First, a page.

Westleton Heath National Nature Reserve



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The Westleton Heath NNR is part of the best remaining tract of lowland heath in Suffolk. In medieval times a large area of heath known as the Sandlings (on account of its dry sandy soils) stretched along the Suffolk coast. Today only about 20 per cent of the heathland remains; the rest has been lost to modern farming and forestry. Birds of open heath and light scrub are well represented here and include tree pipit, Dartford warbler, stonechat and nightjar. The woodlands support nightingale and woodcock. The local flora is typical of acid soil, with species such as harebell, tormentil, heath bedstraw and mossy tiliea on the grassheath. Cross-leaved heath may also be found in the damper areas. Of the heather species, common heather and ling predominate, and these, together with deep purple bell heather, provide an important nectar source for invertebrates such as the white admiral butterfly.

Westleton Heath National Nature Reserve


About the area

Discover Suffolk

Suffolk is Constable country, where the county’s crumbling, time-ravaged coastline spreads itself under wide skies to convey a wonderful sense of remoteness and solitude. Highly evocative and atmospheric, this is where rivers wind lazily to the sea and notorious 18th-century smugglers hid from the excise men. John Constable immortalised these expansive flatlands in his paintings in the 18th century, and his artwork raises the region’s profile to this day.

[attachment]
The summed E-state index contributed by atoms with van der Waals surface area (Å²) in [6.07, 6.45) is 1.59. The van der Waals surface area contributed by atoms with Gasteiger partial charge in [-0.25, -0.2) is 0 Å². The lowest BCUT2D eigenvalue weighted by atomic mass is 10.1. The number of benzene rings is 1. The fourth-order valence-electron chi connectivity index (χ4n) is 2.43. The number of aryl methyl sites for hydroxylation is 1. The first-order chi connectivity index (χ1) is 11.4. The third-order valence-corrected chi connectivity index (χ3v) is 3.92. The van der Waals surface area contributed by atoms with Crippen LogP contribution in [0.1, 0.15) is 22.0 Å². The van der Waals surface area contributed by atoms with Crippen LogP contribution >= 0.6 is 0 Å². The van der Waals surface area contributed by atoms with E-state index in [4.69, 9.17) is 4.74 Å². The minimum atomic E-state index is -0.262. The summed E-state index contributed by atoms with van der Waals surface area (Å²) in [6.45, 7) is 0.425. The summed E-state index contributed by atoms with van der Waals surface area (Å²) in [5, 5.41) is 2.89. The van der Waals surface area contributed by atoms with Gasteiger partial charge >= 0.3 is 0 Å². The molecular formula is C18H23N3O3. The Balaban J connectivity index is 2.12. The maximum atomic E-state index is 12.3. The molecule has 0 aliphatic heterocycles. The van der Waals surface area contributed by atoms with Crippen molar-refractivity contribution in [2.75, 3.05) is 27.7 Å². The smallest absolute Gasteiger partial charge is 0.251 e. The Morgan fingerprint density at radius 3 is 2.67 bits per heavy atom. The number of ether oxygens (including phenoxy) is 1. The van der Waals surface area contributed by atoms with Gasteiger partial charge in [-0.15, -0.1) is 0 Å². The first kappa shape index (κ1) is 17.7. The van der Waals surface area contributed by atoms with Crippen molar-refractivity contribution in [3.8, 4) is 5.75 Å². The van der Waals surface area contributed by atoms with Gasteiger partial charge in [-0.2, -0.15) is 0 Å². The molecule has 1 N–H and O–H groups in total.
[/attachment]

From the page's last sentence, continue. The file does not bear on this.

Walking is one of Suffolk’s most popular recreational activities. It may be flat but the county has much to discover on foot – not least the isolated Heritage Coast, which can be accessed via the Suffolk Coast Path. Southwold, with its distinctive, white-walled lighthouse standing sentinel above the town and its colourful beach huts and attractive pier features on many a promotional brochure. Much of Suffolk’s coastal heathland is protected as a designated Area of Outstanding Natural Beauty and shelters several rare creatures including the adder, the heath butterfly and the nightjar. In addition to walking, there is a good choice of cycling routes but for something less demanding, visit some of Suffolk’s charming old towns, with streets of handsome, period buildings and picturesque, timber-framed houses.

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